“There is a lot of significance of me being now shoulder to shoulder in terms of Grand Slam wins with him.”
It will also see him rise to number three in the world behind Nadal and Federer — the rankings again reflecting the “Big Three” status they have shared for so long.
Djokovic had tumbled down the rankings, slowed last year by an elbow injury and a loss of confidence that accompanied a 54-week title drought.
Since bursting out of the slump with an unexpected Wimbledon title he has gone from strength to strength, adding a long-awaited Cincinnati Masters title to his resume before adding the US Open title to those he won in 2011 and 2015.
Djokovic faced neither of his greatest rivals en route to the title in Flushing Meadows.
Seeded to face Federer in the quarter-finals, he found himself instead across the net from John Millman after the unheralded Australian stunned the Swiss great.
Nadal hobbled out of a semi-final match against Del Potro after two sets.
Djokovic would have relished taking on either — or both, although he admits that early in his career that wasn’t always the case.
“Maybe 10 years ago I would say I’m not so happy to be part of this era with Nadal and Federer,” he said.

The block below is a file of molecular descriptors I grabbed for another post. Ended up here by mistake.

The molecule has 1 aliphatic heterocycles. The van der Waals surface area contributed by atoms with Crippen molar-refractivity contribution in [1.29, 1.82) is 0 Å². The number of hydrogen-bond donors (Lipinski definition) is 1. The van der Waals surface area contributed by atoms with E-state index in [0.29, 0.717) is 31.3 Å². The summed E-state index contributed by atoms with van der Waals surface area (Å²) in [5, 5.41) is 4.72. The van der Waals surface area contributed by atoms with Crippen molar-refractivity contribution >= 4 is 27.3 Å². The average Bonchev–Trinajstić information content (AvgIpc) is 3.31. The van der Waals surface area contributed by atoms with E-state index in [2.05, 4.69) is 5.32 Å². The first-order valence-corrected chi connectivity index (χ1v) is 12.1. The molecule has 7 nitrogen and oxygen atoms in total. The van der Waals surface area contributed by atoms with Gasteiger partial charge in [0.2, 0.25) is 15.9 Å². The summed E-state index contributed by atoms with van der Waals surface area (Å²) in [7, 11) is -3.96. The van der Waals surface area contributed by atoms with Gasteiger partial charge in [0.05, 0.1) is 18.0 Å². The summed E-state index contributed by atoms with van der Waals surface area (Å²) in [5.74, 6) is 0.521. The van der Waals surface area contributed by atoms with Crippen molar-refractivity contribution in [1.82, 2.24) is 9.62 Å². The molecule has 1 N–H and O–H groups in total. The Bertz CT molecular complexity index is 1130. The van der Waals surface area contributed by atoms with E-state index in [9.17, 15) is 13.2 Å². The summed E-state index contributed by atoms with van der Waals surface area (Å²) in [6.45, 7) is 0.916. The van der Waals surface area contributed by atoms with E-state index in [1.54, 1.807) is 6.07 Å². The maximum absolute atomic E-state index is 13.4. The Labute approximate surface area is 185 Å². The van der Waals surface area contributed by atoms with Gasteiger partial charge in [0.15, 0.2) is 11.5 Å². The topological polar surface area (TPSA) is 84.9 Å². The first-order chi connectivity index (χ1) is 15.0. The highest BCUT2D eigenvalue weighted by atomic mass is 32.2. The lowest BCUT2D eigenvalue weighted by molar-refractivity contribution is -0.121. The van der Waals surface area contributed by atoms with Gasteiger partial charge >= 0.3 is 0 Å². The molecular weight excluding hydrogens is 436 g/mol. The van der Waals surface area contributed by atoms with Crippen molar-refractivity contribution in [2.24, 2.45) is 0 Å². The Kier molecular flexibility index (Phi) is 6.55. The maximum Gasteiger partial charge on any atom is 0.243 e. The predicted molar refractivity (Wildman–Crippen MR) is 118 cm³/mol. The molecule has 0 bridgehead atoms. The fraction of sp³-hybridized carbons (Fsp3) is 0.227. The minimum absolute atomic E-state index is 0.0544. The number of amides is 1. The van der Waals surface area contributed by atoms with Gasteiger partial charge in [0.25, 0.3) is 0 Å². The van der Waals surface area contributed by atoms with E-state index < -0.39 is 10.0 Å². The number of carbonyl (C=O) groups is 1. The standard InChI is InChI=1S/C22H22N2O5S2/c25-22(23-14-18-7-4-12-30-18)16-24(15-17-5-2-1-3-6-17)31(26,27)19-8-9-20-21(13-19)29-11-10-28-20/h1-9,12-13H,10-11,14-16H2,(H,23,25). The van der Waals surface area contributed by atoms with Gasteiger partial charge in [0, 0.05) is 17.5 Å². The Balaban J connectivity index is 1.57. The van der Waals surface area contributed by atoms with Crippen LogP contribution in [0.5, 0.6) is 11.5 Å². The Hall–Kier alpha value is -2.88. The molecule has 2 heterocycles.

“Today I really am. I feel like these guys, rivalries with these guys, matches with Federer and Nadal, have made me the player I am, have shaped me into the player I am today.
“I owe it to them.”
Although he was riding high coming into the Open, Djokovic was among the many struggling with crushing heat and humidity in the first week.
He needed four sets to get past 41st-ranked Hungarian Marton Fucsovics in the first round and another to get past 61st-ranked American Tennys Sandgren in the second.
He picked up the pace with straight-sets victories over France’s Richard Gasquet, Portugal’s Joao Sousa, Millman and 2014 finalist Kei Nishikori to arrive at a title tilt with good friend Del Potro.
After seizing an early break in the second set, Djokovic suddenly found himself on the run, dropping three straight games before he dug in to salvage a service hold in a 20-minute marathon game that went to deuce eight times.
The crowd was roaring for sentimental favorite Del Potro — shut out of Grand Slam finals since his 2009 US Open triumph.
Djokovic said it was the kind of heavyweight clash he’s learned to embrace.
“This might sound funny, but my nickname is Nole. When they shout “Ole, ole, ole, ole,” that’s what I hear,” he said of the raucous chants for Del Potro.
“I thought it was electrifying in some stages of the match, especially in the second set when we went toe-to-toe. I had my corner, as well.
“When the roof is closed, trust me, it’s very, very loud down there. It takes a lot of effort to actually stay poised in this moment.
“I’m glad I managed to do that.”